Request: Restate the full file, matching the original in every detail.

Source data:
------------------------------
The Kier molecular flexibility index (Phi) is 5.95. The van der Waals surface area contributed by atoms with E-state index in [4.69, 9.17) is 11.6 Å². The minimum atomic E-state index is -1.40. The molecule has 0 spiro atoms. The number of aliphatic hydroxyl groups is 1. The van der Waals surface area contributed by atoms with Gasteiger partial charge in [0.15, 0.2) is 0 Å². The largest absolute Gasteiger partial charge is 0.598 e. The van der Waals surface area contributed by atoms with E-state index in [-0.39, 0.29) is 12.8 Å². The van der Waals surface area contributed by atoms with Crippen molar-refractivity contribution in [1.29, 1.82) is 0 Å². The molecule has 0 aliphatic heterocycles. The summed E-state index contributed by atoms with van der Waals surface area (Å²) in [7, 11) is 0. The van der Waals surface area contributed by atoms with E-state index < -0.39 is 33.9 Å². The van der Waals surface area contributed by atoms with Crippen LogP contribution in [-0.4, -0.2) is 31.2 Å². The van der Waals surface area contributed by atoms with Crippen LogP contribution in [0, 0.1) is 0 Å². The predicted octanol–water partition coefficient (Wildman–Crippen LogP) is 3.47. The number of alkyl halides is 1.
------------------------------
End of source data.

The Kier molecular flexibility index (Phi) is 5.95. The van der Waals surface area contributed by atoms with E-state index in [4.69, 9.17) is 11.6 Å². The minimum atomic E-state index is -1.40. The molecule has 0 spiro atoms. The number of aliphatic hydroxyl groups is 1. The van der Waals surface area contributed by atoms with Gasteiger partial charge in [0.15, 0.2) is 0 Å². The largest absolute Gasteiger partial charge is 0.598 e. The van der Waals surface area contributed by atoms with E-state index in [-0.39, 0.29) is 12.8 Å². The van der Waals surface area contributed by atoms with Crippen molar-refractivity contribution in [1.29, 1.82) is 0 Å². The molecule has 0 aliphatic heterocycles. The summed E-state index contributed by atoms with van der Waals surface area (Å²) in [7, 11) is 0. The van der Waals surface area contributed by atoms with E-state index < -0.39 is 33.9 Å². The van der Waals surface area contributed by atoms with Crippen LogP contribution in [-0.4, -0.2) is 31.2 Å². The van der Waals surface area contributed by atoms with Crippen LogP contribution in [0, 0.1) is 0 Å². The predicted octanol–water partition coefficient (Wildman–Crippen LogP) is 3.47. The number of alkyl halides is 1.